Saturday, March 21, 2009

Houses of Games (Con men, forgers, artists)

I was delighted when I came across a reference to one of my favorite movies in James Surowiecki's column on Bernard Madoff in the January 12, 2009, issue of The New Yorker:

In David Mamet’s movie “House of Games,” the grifter played by Joe Mantegna explains to a former mark, “It’s called a confidence game. Why? Because you give me your confidence? No. Because I give you mine.”

This description of the scene is not quite right, but that's not a problem. I've always liked the overtones of "House of Games" that have to do with the relationship between artists and audiences: there's a great deal of trust and confidence involved on both sides.

Compare Peter Schjeldahl on art forgers (specifically, on the Dutch forger Han van Meegeren; the article is a review of two biographies of the forger) in The New Yorker from October 27, 2008 (this is the last paragraph; it is on page four of the on-line version):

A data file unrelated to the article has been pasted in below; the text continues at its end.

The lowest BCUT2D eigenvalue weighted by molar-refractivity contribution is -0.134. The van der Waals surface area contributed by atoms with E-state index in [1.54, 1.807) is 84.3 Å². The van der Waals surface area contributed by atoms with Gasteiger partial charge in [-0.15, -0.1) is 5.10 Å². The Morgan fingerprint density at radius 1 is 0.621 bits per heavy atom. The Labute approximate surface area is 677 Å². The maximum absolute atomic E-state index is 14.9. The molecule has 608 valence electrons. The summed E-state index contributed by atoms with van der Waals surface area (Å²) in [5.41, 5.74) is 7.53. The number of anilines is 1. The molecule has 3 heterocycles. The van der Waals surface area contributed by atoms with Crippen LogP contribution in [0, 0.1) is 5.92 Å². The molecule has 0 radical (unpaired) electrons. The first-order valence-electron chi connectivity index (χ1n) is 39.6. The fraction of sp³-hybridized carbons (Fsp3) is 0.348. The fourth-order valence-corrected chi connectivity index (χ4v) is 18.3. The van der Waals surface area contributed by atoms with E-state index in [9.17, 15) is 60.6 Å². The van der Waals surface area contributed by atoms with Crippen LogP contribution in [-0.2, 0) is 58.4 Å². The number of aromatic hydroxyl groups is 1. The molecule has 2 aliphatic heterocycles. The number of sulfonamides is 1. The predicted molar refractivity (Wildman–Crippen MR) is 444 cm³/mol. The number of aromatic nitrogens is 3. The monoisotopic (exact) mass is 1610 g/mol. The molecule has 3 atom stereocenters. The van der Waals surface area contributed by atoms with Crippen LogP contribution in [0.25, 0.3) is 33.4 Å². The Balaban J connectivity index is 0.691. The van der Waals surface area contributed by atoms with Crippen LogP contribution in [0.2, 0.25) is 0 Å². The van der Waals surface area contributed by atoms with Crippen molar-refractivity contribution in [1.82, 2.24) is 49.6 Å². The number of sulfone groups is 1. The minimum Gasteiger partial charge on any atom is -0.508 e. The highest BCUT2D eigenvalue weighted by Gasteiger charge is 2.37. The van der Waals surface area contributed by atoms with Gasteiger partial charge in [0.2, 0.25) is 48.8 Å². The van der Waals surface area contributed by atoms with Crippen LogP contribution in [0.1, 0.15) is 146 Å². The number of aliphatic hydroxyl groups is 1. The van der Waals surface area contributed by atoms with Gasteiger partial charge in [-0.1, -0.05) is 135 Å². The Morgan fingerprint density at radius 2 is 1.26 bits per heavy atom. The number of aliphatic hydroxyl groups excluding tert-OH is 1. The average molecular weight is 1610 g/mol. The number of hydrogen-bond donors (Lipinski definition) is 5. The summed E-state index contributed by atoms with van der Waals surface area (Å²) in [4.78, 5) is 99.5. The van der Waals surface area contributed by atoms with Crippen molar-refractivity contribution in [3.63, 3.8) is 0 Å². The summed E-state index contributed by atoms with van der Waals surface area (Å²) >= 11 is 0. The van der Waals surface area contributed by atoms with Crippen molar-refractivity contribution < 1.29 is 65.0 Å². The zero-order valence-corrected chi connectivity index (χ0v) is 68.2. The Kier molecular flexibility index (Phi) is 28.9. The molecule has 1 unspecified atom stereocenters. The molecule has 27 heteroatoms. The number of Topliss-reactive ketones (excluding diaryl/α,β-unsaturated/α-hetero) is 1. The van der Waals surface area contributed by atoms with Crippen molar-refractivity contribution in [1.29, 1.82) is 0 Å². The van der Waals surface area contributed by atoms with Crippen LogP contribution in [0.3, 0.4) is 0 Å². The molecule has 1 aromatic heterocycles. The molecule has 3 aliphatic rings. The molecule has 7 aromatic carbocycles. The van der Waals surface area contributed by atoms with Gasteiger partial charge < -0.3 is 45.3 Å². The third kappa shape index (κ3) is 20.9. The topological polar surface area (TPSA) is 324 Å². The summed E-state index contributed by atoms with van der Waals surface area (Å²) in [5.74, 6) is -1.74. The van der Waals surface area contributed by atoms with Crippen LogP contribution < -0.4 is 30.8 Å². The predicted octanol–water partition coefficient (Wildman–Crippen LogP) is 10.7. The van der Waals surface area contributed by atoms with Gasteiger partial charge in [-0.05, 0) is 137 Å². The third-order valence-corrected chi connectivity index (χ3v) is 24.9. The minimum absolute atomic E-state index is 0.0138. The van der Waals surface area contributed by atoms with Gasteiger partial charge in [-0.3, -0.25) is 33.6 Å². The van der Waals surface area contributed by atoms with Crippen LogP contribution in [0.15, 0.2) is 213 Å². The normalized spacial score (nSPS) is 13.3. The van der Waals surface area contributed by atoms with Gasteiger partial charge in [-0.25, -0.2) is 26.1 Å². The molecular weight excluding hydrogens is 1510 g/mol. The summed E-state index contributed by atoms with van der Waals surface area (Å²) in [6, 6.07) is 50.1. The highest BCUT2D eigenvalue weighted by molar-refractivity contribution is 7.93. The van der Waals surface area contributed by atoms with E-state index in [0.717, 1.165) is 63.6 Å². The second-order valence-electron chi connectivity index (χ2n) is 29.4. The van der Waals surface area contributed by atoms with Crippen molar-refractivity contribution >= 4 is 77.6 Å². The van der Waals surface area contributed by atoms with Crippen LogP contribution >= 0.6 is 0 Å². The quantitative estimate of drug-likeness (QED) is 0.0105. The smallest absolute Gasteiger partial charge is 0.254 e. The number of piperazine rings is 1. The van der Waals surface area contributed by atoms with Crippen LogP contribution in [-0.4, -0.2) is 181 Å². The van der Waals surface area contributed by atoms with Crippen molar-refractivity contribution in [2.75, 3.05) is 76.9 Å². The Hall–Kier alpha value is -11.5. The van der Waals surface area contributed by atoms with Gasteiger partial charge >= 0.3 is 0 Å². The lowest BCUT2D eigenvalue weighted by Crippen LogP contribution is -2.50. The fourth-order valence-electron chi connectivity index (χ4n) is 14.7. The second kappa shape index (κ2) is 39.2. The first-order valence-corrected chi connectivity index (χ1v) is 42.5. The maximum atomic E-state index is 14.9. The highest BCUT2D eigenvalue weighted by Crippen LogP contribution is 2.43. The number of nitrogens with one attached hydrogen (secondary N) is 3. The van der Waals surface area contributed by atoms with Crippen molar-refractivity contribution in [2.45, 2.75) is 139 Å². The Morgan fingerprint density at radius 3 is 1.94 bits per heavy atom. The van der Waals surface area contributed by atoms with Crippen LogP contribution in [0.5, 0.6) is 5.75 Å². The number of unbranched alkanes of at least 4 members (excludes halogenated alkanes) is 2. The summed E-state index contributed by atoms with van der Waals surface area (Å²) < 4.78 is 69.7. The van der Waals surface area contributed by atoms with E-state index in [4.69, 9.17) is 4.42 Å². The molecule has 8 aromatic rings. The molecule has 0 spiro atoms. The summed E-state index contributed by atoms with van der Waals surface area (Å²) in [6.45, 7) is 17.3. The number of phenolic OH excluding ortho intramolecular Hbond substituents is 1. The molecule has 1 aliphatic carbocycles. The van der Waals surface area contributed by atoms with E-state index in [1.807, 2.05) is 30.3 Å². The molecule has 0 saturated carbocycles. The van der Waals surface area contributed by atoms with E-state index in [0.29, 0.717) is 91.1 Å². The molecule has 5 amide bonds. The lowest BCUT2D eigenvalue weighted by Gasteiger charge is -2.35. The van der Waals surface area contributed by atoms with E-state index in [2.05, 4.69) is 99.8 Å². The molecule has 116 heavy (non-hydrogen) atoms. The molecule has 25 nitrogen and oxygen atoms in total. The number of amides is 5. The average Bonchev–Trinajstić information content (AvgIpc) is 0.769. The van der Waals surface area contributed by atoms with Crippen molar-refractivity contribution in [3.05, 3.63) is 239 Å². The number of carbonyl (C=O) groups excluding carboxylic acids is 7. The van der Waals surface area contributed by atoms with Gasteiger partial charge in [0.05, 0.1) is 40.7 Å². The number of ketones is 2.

Art forgery is among the least despised of crimes, except by its victims—the identity of those victims being more than exculpatory, for many people. Art is unique among universally esteemed creative fields in its aloofness from a public audience. Its economic base is a club of the wealthy, who share power to impose or repress value with professional and academic élites. Lopez’s muckraking of van Meegeren scants a fact that Dolnick merrily exploits: the forger gratifies class resentment precisely because he is a pariah. Unlike the subversive gestures of a Marcel Duchamp, say, his outrages will not become educational boilerplate in museums and universities. They are impeccably destructive, tarring not only pretensions to taste but the credibility of taste in general. The spectre of forgery chills the receptiveness—the will to believe—without which the experience of art cannot occur. Faith in authorship matters. We read the qualities of a work as the forthright decisions of a particular mind, wanting to let it commandeer our own minds, and we are disappointed when it doesn’t. If we are disappointed enough, when the named artist is familiar, we get suspicious. But we can never be certain in every case that someone—a veiled mind—isn’t playing us for suckers. Art lovers are people who brave that possible chagrin.

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